Mrs. Fisher drew Lily toward the hansom with friendly authority. "Jump in now, there's a dear, and we'll drive round to your hotel and have your things packed, and then we'll have tea, and the two maids can meet us at the train."

It was a good deal better than a broiling Sunday in town — of that no doubt remained to Lily as, reclining in the shade of a leafy verandah, she looked seaward across a stretch of greensward picturesquely dotted with groups of ladies in lace raiment and men in tennis flannels. The huge Van Alstyne house and its rambling dependencies were packed to their fullest capacity with the Gormers' week-end guests, who now, in the radiance of the Sunday forenoon, were dispersing themselves over the grounds in quest of the various distractions the place afforded: distractions ranging from tennis-courts to shooting-galleries, from bridge and whiskey within doors to motors and steam-launches without. Lily had the odd sense of having been caught up into the crowd as carelessly as a passenger is gathered in by an express train. The blonde and genial Mrs. Gormer might, indeed, have figured the conductor, calmly assigning seats to the rush of travellers, while Carry Fisher represented the porter pushing their bags into place, giving them their numbers for the dining-car, and warning them when their station was at hand. The train, meanwhile, had scarcely slackened speed — life whizzed on with a deafening' rattle and roar, in which one traveller at least found a welcome refuge from the sound of her own thoughts. The Gormer MILIEU represented a social out-skirt which Lily had always fastidiously avoided; but it struck her, now that she was in it, as only a flamboyant copy of her own world, a caricature approximating the real thing as the "society play" approaches the manners of the drawing-room. The people about her were doing the same things as the Trenors, the Van Osburghs and the Dorsets: the difference lay in a hundred shades of aspect and manner, from the pattern of the men's waistcoats to the inflexion of the women's voices. Everything was pitched in a higher key, and there was more of each thing: more noise, more colour, more champagne, more familiarity — but also greater good-nature, less rivalry, and a fresher capacity for enjoyment.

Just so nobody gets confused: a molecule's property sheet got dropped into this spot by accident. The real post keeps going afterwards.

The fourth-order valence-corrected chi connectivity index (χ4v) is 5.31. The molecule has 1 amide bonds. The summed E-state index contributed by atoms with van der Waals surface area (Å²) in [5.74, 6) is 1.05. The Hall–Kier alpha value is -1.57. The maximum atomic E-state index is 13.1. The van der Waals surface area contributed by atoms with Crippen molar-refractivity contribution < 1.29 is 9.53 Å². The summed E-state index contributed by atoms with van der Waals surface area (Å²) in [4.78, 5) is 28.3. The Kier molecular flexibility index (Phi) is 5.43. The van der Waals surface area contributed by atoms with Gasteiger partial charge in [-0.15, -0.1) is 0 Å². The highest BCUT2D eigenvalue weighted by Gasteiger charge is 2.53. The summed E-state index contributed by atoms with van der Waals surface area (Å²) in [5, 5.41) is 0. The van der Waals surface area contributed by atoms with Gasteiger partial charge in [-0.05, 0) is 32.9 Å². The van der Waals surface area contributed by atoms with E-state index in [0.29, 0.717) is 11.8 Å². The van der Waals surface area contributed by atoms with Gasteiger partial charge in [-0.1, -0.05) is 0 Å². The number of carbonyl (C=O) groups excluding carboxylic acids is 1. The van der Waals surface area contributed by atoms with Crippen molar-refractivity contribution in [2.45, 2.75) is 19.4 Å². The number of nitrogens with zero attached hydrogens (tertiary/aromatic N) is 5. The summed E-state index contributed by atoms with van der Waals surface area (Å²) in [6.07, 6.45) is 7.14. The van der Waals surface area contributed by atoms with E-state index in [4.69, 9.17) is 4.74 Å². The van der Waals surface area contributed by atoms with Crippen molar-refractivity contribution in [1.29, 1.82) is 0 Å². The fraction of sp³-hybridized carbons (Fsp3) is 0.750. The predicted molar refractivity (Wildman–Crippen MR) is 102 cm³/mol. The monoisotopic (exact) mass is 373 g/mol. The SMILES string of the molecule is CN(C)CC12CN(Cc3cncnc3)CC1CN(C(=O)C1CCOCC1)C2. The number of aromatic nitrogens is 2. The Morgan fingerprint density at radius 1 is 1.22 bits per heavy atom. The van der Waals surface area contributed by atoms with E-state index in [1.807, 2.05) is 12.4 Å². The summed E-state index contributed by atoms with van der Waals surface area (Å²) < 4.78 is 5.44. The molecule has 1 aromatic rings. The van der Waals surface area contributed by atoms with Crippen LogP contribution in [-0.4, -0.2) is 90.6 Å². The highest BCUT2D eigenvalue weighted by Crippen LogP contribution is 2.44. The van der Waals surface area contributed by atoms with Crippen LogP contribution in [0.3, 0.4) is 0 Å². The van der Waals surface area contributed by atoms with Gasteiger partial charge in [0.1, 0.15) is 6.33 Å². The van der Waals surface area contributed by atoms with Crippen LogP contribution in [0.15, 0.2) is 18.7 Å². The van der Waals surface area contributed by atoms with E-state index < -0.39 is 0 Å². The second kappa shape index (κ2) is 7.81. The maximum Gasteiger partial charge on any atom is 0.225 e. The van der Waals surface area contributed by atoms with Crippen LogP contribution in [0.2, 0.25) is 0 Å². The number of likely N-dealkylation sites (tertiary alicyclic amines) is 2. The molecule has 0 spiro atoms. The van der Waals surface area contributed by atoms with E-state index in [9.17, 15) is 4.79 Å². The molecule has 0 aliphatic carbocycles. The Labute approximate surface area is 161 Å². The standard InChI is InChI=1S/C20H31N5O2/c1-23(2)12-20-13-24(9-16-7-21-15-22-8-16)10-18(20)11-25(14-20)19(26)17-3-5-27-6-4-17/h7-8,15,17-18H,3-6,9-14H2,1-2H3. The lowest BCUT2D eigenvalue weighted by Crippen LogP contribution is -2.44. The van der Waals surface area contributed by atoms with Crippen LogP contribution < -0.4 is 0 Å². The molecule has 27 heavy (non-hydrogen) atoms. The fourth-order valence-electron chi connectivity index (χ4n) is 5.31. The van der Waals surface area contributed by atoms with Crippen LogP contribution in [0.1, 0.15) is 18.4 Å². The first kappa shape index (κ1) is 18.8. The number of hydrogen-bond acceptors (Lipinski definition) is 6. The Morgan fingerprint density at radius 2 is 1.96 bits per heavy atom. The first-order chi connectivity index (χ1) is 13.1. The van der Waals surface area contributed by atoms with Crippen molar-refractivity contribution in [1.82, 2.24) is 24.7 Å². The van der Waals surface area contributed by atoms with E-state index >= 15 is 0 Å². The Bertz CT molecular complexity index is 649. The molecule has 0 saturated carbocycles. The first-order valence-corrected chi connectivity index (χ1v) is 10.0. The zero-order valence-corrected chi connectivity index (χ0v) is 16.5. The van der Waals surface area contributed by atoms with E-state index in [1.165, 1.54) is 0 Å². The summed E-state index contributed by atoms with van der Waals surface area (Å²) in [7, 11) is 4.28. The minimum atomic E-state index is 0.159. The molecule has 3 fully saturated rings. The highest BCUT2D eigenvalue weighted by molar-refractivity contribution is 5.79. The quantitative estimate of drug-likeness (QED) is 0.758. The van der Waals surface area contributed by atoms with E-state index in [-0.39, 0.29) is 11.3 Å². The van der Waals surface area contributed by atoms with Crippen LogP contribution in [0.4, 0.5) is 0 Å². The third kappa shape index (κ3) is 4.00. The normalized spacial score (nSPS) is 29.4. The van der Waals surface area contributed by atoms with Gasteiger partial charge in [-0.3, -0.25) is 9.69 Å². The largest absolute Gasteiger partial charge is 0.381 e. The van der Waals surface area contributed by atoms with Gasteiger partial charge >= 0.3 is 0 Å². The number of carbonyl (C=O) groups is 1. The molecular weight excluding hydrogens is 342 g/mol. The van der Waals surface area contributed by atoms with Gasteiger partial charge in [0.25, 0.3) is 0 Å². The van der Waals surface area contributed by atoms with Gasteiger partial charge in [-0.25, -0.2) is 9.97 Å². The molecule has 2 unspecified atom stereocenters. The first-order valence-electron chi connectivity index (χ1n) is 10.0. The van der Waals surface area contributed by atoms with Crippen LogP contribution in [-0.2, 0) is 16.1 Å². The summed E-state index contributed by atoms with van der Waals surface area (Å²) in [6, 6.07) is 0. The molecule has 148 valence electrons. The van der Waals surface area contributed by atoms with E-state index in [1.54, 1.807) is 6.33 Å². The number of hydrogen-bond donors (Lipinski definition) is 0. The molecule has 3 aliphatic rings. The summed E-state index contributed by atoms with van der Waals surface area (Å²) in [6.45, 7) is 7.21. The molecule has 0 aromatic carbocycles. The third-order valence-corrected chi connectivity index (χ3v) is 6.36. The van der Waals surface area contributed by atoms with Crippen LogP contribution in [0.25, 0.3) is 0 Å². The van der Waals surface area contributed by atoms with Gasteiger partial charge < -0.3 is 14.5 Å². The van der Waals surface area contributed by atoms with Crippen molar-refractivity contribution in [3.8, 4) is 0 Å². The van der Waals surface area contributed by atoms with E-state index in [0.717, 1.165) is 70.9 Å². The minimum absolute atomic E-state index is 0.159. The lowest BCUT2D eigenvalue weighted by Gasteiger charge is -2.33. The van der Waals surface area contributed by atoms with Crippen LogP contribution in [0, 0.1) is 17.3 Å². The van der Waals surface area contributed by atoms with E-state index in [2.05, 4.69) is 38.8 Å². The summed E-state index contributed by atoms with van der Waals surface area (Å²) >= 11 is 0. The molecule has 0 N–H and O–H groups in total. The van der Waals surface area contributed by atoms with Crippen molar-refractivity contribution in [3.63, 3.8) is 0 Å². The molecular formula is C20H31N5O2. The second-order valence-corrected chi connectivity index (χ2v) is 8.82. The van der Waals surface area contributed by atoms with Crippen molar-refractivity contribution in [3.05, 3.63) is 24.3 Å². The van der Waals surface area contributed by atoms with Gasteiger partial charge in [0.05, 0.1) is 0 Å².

Miss Bart's arrival had been welcomed with an uncritical friendliness that first irritated her pride and then brought her to a sharp sense of her own situation — of the place in life which, for the moment, she must accept and make the best of. These people knew her story — of that her first long talk with Carry Fisher had left no doubt: she was publicly branded as the heroine of a "queer" episode — but instead of shrinking from her as her own friends had done, they received her without question into the easy promiscuity of their lives. They swallowed her past as easily as they did Miss Anstell's, and with no apparent sense of any difference in the size of the mouthful: all they asked was that she should — in her own way, for they recognized a diversity of gifts — contribute as much to the general amusement as that graceful actress, whose talents, when off the stage, were of the most varied order. Lily felt at once that any tendency to be "stuck-up," to mark a sense of differences and distinctions, would be fatal to her continuance in the Gormer set. To be taken in on such terms — and into such a world! — was hard enough to the lingering pride in her; but she realized, with a pang of self-contempt, that to be excluded from it would, after all, be harder still. For, almost at once, she had felt the insidious charm of slipping back into a life where every material difficulty was smoothed away. The sudden escape from a stifling hotel in a dusty deserted city to the space and luxury of a great country-house fanned by sea breezes, had produced a state of moral lassitude agreeable enough after the nervous tension and physical discomfort of the past weeks. For the moment she must yield to the refreshment her senses craved — after that she would reconsider her situation, and take counsel with her dignity. Her enjoyment of her surroundings was, indeed, tinged by the unpleasant consideration that she was accepting the hospitality and courting the approval of people she had disdained under other conditions. But she was growing less sensitive on such points: a hard glaze of indifference was fast forming over her delicacies and susceptibilities, and each concession to expediency hardened the surface a little more.